Mental illnesses can unfortunately affect more than just the person diagnosed with the issue. Families, friends and even coworkers can often experience their fair share of emotional pain as a result of a loved one’s ailing mental health. Yet, despite its reach and prevalence, mental illness is still surrounded by a thick veil of stigma and misunderstanding that’s widespread to this day.Mental illnesses can unfortunately affect more than just the person diagnosed with the issue. Click To Tweet
In 1990, the U.S. Congress recognized the efforts of the National Alliance on Mental Illness (NAMI) by creating Mental Illness Awareness Week (MIAW), which helps inform, educate and raise awareness about mental illness. MIAW is celebrated during the first week of October by bringing together advocates and organizations from across the nation to promote community outreach efforts and public education. It’s time to do our part and make strides towards understanding and becoming involved in the fight against mental illness.
What We Want for You to Know
We’re guessing that you already know that mental illnesses can significantly impact the American population, but are you aware of the staggering numbers behind this problem?
- A Prevalent Issue:
- About one in five adults (43.8 million) in the nation experience a mental illness in a given year.
- About one in 25 adults in the nation experience a serious mental illness that hinders or limits one or more major life activities.
- About one in five teenagers experience a severe mental issue at some point in life.
- Schizophrenia affects 1.1% of adults in the nation.
- Bipolar disorder affects 2.6% of adults in the nation.
- Major depressive episodes have appeared in 6.9% of adults (16 million) in the nation within the past year.
- Problems with anxiety, which can include post traumatic stress, obsessive-compulsive disorder and phobias, have affected 18.1% of adults in the nation.
- Of the 20.2 million adults in the nation who’ve experienced a substance use disorder, 10.2 million had co-occurring mental illnesses.
- Consequences of Going Untreated:
- Serious mental illnesses cost the nation almost $2 billion in annual lost earnings.
- The third most common cause of hospitalization for adults aged 18-44 are attributed to mood disorders like major depression and bipolar disorder.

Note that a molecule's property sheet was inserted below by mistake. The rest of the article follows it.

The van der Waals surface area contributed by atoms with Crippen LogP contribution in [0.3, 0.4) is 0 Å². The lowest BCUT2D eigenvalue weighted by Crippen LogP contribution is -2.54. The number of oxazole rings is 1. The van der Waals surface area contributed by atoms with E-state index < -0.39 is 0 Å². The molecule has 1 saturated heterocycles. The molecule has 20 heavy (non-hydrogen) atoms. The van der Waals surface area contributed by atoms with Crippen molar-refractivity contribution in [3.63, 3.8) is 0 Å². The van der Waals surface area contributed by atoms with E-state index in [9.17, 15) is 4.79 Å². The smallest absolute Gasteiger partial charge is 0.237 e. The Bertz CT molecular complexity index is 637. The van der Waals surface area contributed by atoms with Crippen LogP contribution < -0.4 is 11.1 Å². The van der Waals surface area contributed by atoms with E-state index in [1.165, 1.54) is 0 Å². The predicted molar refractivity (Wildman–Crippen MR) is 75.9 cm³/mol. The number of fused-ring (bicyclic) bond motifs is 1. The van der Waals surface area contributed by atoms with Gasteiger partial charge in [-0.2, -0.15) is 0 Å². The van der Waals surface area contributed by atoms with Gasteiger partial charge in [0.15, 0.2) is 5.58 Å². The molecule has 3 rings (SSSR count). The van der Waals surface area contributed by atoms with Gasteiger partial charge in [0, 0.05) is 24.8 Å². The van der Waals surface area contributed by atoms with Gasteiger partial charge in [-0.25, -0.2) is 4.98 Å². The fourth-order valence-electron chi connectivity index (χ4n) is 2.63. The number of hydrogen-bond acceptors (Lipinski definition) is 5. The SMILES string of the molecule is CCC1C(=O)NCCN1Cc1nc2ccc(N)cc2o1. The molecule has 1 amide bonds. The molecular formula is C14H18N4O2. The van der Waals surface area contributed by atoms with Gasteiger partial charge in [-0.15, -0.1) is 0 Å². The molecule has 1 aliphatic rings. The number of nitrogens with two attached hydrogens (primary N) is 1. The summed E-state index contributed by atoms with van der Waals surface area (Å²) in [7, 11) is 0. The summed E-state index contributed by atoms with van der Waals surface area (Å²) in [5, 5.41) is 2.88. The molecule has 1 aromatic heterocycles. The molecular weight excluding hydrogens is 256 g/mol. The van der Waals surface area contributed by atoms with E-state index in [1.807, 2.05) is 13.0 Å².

- Individuals living with a mental illness are at an increased risk of having chronic medical conditions.
- Adults living with serious mental illnesses in our nation die an average of 25 years earlier than others due to treatable medical conditions.
- Suicide in the U.S. is the tenth leading cause of death; the third leading cause of death for children aged 10-14 and the second cause of death for people aged 15-24.
- Over 90% of children who commit suicide had a mental health condition.
- About 18 to 22 veterans die by suicide each day.
It’s Time to Get InvolvedAbout one in five adults in the nation experience a mental illness in a given year. Click To Tweet
This year’s Mental Illness Awareness Week will continue its tradition of pointing a spotlight on mental illness with its theme: Into Mental Health: Inspired, Informed, Involved. The goal is to help the public understand that people experiencing mental health conditions often face rejection, bullying and even discrimination. Unfortunately, this can make the road to recovery even longer and more difficult.
When thinking of a mental health condition, it’s important to ask ourselves, “Is it really fair for the affected person to be viewed in a negative way due to their condition?” While the answer to this question should be obvious, many people describe a stigma as shame that can also be felt internally. That is, something which “confuses feeling bad with being bad.” There is no doubt that living with a mental illness can be extremely difficult and isolating, which is why it’s important that we all do our part to raise awareness.
Trying This TodayAbout one in five teenagers experience a severe mental issue at some point in life. Click To Tweet
We’re asking that you take a few minutes today to think about people you know who are currently struggling with depression, anxiety, ADHD, PTSD or any other type of mental illness. Think about the healthy and resilient aspects of that person. Are they terrific parents, great at their career, funny, creative, caring friends, great cooks, etc.? Remind yourself, and perhaps that person, that their illness or disorder does not define them.
We’re all so much more than that which ails us. Rather than thinking of your “anxious friend”, think of your friend who “sometimes struggles with anxiety.” While that may seem like semantics, it goes a long way toward keeping things in perspective and treating others with the respect they deserve.
Rice Psychology Group is Here to HelpWe’re all so much more than that which ails us. Click To Tweet
One of the most important things we can do during Mental Illness Awareness Week is learn how to avoid and address the stigma that can often worsen the issue at hand. At Rice Psychology Group, we’re ready to do our part and help everyone stay inspired, informed and involved! If you’re currently dealing with your own issues or need more information about mental illnesses, contact our offices in Tampa today.